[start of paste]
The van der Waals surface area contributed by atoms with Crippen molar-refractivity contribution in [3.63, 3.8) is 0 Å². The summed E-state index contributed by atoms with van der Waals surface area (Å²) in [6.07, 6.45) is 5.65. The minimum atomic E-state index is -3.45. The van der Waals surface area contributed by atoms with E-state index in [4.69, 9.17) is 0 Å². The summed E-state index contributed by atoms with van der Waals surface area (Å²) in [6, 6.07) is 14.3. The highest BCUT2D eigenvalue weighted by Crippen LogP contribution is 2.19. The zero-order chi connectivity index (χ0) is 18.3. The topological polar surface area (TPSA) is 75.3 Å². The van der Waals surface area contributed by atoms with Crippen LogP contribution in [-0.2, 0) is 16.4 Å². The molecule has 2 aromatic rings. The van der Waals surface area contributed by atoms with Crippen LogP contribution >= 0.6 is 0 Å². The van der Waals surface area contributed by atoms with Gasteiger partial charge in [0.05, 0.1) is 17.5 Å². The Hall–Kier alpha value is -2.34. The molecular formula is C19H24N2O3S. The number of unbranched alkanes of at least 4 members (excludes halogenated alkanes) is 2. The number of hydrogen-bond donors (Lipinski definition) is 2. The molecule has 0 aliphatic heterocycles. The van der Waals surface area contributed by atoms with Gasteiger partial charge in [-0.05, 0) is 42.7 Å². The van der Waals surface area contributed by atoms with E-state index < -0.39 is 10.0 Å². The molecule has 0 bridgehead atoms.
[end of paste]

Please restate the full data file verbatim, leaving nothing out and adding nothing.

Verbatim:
The van der Waals surface area contributed by atoms with Crippen molar-refractivity contribution in [3.63, 3.8) is 0 Å². The summed E-state index contributed by atoms with van der Waals surface area (Å²) in [6.07, 6.45) is 5.65. The minimum atomic E-state index is -3.45. The van der Waals surface area contributed by atoms with E-state index in [4.69, 9.17) is 0 Å². The summed E-state index contributed by atoms with van der Waals surface area (Å²) in [6, 6.07) is 14.3. The highest BCUT2D eigenvalue weighted by Crippen LogP contribution is 2.19. The zero-order chi connectivity index (χ0) is 18.3. The topological polar surface area (TPSA) is 75.3 Å². The van der Waals surface area contributed by atoms with Crippen LogP contribution in [-0.2, 0) is 16.4 Å². The molecule has 2 aromatic rings. The van der Waals surface area contributed by atoms with Crippen LogP contribution >= 0.6 is 0 Å². The van der Waals surface area contributed by atoms with Gasteiger partial charge in [0.05, 0.1) is 17.5 Å². The Hall–Kier alpha value is -2.34. The molecular formula is C19H24N2O3S. The number of unbranched alkanes of at least 4 members (excludes halogenated alkanes) is 2. The number of hydrogen-bond donors (Lipinski definition) is 2. The molecule has 0 aliphatic heterocycles. The van der Waals surface area contributed by atoms with Gasteiger partial charge in [-0.05, 0) is 42.7 Å². The van der Waals surface area contributed by atoms with E-state index < -0.39 is 10.0 Å². The molecule has 0 bridgehead atoms.